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BLOG | TECH | 04 October 2016

The Secrets Behind Membranes

Everything about the biggest advance in the history of mountaineering clothing: membranes such as Gore-Tex, which are both waterproof and breathable at the same time.

Facing up to a blizzard; a membrane is essential. Photo: Haglöfs
Garments for mountaineering activities that are breathable and waterproof probably mark the biggest advance in mountaineering clothing in the last century.

This waterproofing capacity and breathability is all down to the garment’s major component, the internal membrane.

We will try to explain what types of membranes and finished fabrics we can find in the market and look at some examples.

There are some interesting basic concepts about membranes and it helps to understand what waterproofing or breathability are, what resistance to water means, or what are the different treatments to repel water.

We advise you to read this first part carefully. It will help you resolve many of your doubts when choosing your garments. You will understand how they work and know what to choose depending on your needs.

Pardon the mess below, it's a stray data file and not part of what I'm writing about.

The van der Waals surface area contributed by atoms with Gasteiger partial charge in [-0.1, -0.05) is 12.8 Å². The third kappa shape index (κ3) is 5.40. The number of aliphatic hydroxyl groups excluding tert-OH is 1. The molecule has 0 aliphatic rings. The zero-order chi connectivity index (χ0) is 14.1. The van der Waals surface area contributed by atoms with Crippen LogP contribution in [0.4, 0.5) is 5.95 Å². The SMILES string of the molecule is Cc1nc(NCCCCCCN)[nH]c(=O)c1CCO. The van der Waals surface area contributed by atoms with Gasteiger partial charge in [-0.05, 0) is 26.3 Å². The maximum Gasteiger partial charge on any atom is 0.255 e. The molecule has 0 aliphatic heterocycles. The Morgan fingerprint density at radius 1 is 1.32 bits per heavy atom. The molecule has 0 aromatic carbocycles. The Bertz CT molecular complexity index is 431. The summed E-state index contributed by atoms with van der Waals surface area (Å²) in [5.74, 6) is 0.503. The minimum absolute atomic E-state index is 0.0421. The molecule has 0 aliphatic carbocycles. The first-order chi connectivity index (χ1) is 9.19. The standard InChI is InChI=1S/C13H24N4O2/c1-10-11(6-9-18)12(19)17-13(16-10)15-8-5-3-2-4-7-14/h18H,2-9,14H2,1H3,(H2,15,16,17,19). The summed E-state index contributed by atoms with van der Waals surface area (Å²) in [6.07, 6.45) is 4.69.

The thing is, simple concepts such as waterproofing aren’t always exactly as we expect them to be.

Waterproof or Breathable Garments?

In 1976, Bob Gore marketed the first garments that were not only considered waterproof, but were also breathable, wicking sweat away from your skin. This was astonishing for the time.

It was something that was incomprehensible at the time, and it seemed contradictory and absurd. Many didn’t believe it and even today it isn't clearly understood by many people. How can a textile garment expel humidity from the inside, and at the same time not allow it to come in?

The story began in 1971, when Bob Gore discovered in his laboratory, in his parents’ basement, the expansion possibilities of polifluoroetene (PTFE, commonly known as Teflon, accidentally discovered in 1938 by Roy Plunkett, while working in New Jersey for DuPont).

This discovery of ePTFE (expanded PTFE) led him to invent a product that would not only revolutionize how millions of mountaineers would carry out outdoor activities, but also much more, from guitar strings to the world of medicine.

But, how is it done? Well broadly speaking, if you stretch a piece of Teflon, it starts to create small holes (pores), which is similar to what happens when we stretch the membrane that surrounds certain cuts of meat, or chewing gum.